Return to James Durbin







James rocking out with Judas Priest back in the Season 10 Idol finale. [Credit: Fox Entertainment]
One of the most exciting parts of being a music fan is following a band or singer’s career and hearing the ways their sound and lyrics evolve from album to album. When James Durbin rocked the Idol stage back in Season 10, he was known for his slogan “Keep Metal Alive,” having brought songs by Judas Priest, Muse, and 30 Seconds to Mars to the Idol stage for the first time.

When it comes down to it, Durbin’s voice lends itself well to the rock genre with his epic range and his infectious passion for his lyrics. But as a fan of his since the show, it has been interesting to watch his sound evolve from Idol to where it is today on his third album, Riot on Sunset, which released on iTunes, July 15 for those who didn’t back it on his PledgeMusic page.

His first two albums, Memories of a Beautiful Disaster and Celebrate, were both released on his original label, Wind-up, and gave us two very different versions of Durbin’s musical personality. Memories had a heavy dose of that authentic metal sound that Durbin promised, and I can attest to that fact that the singer certainly makes the songs rock that much harder live, but for Celebrate, Durbin gave fans a bit more of a pop flavor, showing that he’s more than capable of both. With the crowdfunding aspect of the third album, Durbin promised to “bring the rock” and he certainly did.

That’s not to say that the album stays in one lane all the way through. Durbin toys with the complexity of the rock genre, showing off softer acoustics on songs like the title track, “Riot on Sunset,” “N1N9TEEN” and one of my favorites, “Mustang Livin’,” some reminiscent of 90s and early 2000s grunge rock (think early Green Day tracks) that brought heavy doses of nostalgia. “Riot on Sunset” kicks off the record in style, bringing Durbin’s typical rebel rock back for the loyal fans while “N1N9TEEN” exposes a bit of that vulnerability that he’s always been able to deliver through his music.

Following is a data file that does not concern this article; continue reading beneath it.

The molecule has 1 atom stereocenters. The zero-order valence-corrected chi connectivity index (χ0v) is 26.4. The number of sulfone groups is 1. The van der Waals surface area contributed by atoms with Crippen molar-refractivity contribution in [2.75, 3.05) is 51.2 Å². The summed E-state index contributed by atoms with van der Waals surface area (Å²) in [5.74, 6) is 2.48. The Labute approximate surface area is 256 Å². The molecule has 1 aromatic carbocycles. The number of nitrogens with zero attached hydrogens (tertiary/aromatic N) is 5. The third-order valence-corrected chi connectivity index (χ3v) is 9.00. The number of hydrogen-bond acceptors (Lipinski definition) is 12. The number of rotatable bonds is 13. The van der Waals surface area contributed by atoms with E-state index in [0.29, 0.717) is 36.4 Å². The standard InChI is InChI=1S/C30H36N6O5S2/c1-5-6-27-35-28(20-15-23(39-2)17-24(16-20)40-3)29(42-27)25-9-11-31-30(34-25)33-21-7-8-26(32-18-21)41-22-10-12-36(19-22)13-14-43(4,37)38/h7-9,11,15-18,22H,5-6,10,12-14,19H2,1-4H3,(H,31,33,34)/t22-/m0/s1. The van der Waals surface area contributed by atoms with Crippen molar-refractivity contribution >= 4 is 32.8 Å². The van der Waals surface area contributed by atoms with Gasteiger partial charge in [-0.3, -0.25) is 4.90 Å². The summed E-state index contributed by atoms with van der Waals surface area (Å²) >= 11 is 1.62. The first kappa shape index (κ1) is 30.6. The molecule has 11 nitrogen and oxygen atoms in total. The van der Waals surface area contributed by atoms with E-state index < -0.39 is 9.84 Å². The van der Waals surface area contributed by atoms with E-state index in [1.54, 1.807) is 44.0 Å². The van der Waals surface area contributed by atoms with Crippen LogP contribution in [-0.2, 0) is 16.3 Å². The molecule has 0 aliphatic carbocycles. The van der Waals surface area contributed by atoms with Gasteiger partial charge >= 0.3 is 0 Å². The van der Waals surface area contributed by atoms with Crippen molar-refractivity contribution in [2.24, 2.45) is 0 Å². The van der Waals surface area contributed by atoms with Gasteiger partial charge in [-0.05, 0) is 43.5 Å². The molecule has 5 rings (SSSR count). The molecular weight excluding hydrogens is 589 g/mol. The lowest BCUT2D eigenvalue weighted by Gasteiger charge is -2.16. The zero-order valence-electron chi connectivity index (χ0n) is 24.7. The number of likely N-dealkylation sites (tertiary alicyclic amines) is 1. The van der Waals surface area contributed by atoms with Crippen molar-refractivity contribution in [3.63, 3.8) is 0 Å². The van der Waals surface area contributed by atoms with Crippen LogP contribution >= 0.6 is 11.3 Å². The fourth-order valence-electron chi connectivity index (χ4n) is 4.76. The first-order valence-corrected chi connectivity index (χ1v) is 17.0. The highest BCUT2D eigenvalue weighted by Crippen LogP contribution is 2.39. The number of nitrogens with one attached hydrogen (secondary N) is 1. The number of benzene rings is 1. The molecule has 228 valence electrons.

But fret not fans of Durbin’s harder rock sound, the lead single “Smackdown,” which already sports it’s own music video, is joined by “City of Nightmares,” a fast-driving track that amps up the velocity of the album one hundred-fold as the second track. “Beautiful” and “We Are the Unknown” also have that classic rock flair that wouldn’t be out of place on albums from several decades ago, while still sounding modern enough for today’s music scene.

Durbin even brings the fun with his fellow Idol contestant Casey Abrams on “Scratchers N Cheap Beer,” arguably the catchiest track on the album and one that will stick in your head and have you singing along by the second chorus, with lyrics that will make you chuckle along the way. It also wouldn’t be a James Durbin album without a song that really hits close to the heart and the closing track, “Keep Me Alive,” serves that purpose well, depicting how desperately dependent we become on the one that we love.

Truly, the album has that raw authenticity that, in part, comes from being crowdfunded but also comes from James’ own musical sensibilities. I find that the music that results from crowdfunding is always more true to who the artist is because that is what the backers are really paying for and, for me, “Riot on Sunset” felt like spending an hour with James and getting to know the best parts of him along the way.

The album is currently available on iTunes. Durbin is headed out on a 13-date cross country tour, which kicked off last night in Portland, OR. For more details, check out his website: or follow him on Twitter: @DurbinRock.